Entrepreneurs may find the idea of starting an airline appealing, given the American penchant for both business and recreational travel. It can be tough to get into the industry, however, with barriers to entry ranging from high costs to government regulation and fierce competition.
Purchasing a fleet of airplanes is a significant barrier to entry for many newcomers in the airline industry. As of July 2015, prices for a single airplane range from around $11 million for a small Embraer prop plane designed for regional service to more than $320 million for a Boeing 777. A number of financial programs help startup airlines deal with this expense, however, and many startups take advantage of creative financing to stock their fleets. Still, without a sizable chunk of cash, this isn't an easy industry to break into.
Some airlines overcome the financial barrier of creating a fleet by buying used planes from other airlines. Allegiant Air, for example, started with a fleet of MD-80s retired from service at a larger competitor.
Even with the other costs of starting an airline, fuel is the largest barrier to entry for many industry newcomers. According to a 2012 report in the New York Times, fuel costs account for up to 50 percent of an airline’s expenses. The fluctuation of fuel prices can make it difficult for a startup to budget accurately without financial strategies that commit to specific purchases far in advance.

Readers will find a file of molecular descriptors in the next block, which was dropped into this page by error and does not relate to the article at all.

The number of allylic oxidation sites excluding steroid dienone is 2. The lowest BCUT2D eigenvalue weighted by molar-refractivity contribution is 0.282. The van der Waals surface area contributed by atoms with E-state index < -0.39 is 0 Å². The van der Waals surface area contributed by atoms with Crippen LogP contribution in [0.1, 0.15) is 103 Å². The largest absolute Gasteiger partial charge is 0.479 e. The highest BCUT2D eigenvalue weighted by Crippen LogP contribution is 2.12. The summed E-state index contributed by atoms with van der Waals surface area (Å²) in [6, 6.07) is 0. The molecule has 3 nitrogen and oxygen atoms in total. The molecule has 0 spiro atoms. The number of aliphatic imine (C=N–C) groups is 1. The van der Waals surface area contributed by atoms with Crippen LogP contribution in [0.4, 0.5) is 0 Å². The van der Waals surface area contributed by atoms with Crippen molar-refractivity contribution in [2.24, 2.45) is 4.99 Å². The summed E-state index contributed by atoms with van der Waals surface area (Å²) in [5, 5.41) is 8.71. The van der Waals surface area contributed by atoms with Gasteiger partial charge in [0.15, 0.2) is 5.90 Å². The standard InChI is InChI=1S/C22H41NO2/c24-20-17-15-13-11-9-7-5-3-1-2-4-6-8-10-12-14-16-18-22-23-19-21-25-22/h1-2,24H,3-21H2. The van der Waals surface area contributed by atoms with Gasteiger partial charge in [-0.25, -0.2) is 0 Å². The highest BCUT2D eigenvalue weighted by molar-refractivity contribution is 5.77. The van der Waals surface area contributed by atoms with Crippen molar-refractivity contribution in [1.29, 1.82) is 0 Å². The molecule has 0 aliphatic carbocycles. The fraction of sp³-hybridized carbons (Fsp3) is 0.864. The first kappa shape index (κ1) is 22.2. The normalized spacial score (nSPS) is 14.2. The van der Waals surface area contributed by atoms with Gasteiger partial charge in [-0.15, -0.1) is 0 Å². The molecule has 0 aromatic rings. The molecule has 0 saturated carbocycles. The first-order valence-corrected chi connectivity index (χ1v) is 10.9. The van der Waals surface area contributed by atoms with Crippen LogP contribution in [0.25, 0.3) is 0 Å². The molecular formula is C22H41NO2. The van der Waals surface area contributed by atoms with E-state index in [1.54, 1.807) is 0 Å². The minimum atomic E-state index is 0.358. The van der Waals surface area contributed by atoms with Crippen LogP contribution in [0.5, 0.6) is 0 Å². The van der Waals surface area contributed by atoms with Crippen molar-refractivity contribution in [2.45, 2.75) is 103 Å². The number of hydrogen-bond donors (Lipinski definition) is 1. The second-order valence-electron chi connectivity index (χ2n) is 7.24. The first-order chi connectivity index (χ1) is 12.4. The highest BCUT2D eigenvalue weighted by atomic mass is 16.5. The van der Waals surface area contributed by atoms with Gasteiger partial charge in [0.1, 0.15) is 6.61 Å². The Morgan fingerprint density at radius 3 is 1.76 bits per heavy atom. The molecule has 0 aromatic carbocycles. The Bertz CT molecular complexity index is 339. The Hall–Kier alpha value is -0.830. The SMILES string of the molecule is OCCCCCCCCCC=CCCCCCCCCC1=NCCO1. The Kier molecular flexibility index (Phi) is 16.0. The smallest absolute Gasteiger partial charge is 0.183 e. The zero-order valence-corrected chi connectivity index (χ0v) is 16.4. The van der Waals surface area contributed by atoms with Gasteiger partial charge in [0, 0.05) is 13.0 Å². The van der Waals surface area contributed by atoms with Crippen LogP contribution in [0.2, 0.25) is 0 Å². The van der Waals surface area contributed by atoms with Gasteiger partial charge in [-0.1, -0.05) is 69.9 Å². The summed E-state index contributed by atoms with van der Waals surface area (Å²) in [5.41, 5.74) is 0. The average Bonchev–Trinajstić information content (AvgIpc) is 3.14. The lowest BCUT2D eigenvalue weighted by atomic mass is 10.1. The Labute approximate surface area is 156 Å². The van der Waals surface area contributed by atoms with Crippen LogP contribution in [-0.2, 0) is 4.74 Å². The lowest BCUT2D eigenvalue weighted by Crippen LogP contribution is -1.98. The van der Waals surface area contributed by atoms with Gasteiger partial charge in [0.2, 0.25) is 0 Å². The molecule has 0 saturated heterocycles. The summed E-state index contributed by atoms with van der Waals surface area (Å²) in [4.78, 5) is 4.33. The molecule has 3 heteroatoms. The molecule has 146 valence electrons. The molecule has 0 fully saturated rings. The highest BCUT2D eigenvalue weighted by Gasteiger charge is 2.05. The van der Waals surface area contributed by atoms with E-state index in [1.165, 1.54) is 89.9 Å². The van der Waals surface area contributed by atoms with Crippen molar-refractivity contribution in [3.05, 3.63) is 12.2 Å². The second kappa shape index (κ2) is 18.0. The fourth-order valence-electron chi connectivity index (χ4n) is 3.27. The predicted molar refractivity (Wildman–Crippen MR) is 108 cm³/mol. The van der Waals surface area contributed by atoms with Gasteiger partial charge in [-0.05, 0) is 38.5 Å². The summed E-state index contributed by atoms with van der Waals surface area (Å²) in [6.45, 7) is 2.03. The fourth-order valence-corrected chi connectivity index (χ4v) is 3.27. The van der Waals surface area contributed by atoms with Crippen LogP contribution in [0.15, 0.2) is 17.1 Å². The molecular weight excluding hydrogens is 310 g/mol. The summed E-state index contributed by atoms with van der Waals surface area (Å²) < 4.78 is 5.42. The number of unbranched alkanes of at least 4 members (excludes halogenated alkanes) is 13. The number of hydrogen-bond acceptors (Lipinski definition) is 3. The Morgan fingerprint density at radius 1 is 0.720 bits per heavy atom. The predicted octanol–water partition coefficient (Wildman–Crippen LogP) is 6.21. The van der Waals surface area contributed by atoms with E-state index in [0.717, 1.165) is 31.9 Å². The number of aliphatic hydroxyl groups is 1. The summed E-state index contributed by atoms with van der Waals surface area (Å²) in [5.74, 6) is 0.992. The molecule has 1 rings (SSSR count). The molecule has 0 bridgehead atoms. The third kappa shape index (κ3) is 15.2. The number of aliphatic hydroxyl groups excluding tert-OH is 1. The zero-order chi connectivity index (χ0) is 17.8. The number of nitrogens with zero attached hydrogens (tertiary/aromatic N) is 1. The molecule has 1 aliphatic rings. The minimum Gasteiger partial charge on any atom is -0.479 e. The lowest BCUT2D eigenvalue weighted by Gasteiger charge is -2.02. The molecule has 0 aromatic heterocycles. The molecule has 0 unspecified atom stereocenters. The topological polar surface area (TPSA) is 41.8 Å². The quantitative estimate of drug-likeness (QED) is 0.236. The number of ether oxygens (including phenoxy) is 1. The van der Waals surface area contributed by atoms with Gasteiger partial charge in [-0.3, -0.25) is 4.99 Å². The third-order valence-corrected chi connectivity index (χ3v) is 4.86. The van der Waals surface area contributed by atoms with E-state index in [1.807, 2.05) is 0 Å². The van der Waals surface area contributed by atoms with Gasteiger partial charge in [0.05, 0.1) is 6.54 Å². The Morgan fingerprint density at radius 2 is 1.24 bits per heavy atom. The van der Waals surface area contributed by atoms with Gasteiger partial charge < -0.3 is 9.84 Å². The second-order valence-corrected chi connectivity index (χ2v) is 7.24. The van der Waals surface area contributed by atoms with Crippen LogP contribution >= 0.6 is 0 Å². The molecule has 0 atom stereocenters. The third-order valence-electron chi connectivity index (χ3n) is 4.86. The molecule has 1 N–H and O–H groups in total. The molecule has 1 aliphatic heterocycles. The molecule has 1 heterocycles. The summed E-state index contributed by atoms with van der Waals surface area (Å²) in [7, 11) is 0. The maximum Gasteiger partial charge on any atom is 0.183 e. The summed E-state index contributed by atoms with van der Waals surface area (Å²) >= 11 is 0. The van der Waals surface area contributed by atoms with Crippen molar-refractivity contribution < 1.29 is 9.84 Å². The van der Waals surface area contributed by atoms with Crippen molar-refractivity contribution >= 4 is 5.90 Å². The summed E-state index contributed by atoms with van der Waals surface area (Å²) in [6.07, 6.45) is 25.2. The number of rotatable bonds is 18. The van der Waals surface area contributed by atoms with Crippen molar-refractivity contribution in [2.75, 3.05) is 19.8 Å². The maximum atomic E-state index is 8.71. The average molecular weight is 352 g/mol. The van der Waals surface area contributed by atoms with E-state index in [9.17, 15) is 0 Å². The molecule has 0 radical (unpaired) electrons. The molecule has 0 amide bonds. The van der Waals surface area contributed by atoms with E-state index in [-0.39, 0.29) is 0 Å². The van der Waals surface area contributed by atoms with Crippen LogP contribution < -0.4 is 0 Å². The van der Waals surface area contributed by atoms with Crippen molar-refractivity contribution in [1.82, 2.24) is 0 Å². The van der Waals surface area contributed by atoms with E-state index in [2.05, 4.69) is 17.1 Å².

Airlines are subject to a significant range of government regulations, and complying with all of them can be a barrier to entry for some airline entrepreneurs. Regulatory requirements, including mandatory compensation for denied bookings, a mandatory 30-minute advance notice for flight status changes and rules on how airlines must handle tarmac delays, cost the airline industry as a whole more than $1.5 billion annually.
Taxes, fees and regulations are constantly subject to change. Many airlines employ dedicated resources to ensure compliance.
Government deregulation aside, new airlines can experience a considerable barrier to entry just trying to get a gate at a major airport. According to the New York Times, a small number of major airlines control most of the gates at large hub airports, making it difficult for new airlines to get a foothold in these markets.
Some successful startups, including Allegiant Airline and Spirit Air, have carved out a niche serving smaller markets. Landing slots and gates tend to be more available at smaller regional airports, according to the New York Times, and these airports welcome business from newer airlines.
Staffing an airline requires filling a number of entry-level service positions, but the startup also needs qualified talent in the pilot’s seat. A 2014 article in the Wall Street Journal details an ongoing pilot shortage, and notes that new pilots tend to prefer a career with an established company rather than a riskier startup.